As building booms on the Wasatch Back, a groundwater disaster looms
Some communities in the Weber Basin have ongoing construction moratoriums due to a lack of water, but without better management, fears arise that aquifers could get sucked dry.
Peter Turner took a job in the ski business and relocated from Colorado to Utah 17 years ago, buying a 2,000-square-foot home in the hills near Eden. At the time, it was idyllic — he was surrounded mostly by open space, lush fields, a stunning view of Pineview Reservoir, with Snowbasin a doable bike ride away in the summer months.
But in the years since, houses keep sprouting up, gobbling the open space. Many owners don’t even live there full time, but their landscapes remain lush and pristine.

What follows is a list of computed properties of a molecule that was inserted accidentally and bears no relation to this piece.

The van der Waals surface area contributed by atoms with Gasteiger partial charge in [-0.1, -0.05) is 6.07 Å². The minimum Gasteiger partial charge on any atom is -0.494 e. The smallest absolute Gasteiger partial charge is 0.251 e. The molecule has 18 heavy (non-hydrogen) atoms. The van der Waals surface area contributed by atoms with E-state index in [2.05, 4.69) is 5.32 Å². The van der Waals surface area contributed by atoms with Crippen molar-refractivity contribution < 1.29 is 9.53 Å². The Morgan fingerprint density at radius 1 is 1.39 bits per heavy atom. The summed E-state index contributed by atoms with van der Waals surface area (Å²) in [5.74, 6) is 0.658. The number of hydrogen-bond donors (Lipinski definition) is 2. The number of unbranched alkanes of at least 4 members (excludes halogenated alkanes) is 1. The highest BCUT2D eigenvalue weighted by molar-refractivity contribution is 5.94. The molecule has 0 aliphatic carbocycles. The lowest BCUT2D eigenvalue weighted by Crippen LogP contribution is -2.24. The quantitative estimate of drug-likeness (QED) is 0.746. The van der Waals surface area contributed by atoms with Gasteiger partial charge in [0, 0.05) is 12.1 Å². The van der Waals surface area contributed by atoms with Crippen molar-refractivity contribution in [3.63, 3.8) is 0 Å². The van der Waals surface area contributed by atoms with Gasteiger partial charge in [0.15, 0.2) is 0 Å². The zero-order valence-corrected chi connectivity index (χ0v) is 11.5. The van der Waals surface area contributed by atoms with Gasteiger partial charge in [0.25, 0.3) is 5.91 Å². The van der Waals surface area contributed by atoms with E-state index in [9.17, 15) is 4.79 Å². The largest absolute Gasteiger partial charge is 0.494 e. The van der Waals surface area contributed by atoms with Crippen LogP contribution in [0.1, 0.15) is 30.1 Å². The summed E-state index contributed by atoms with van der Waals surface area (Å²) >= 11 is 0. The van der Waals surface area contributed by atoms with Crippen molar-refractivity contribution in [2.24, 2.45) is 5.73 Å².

“That house there is not a primary residence,” he said on a recent tour of his neighborhood’s newer estates. “And the one next to it, I’ve seen people there, like, twice in the last few years.”
Turner has a familiarity with certain homeowners and their habits because he serves as president of Pineview West Water Co., a supplier to about 85 homes stretching up a hillside west of the reservoir’s marina. It’s also one of around 80 small water providers operating in the Ogden Valley. And, like a lot of those providers, Turner is becoming increasingly concerned there’s not enough water to meet soaring demand.
Looking from Turner’s neighborhood to Pineview Reservoir, it’s clear something isn’t right. The low levels and exposed beaches are nowhere near normal for this time of year. The groundwater on which many communities in the Weber Basin depend, however, is harder to see and gauge.
But signs keep popping up that all is not well underground either.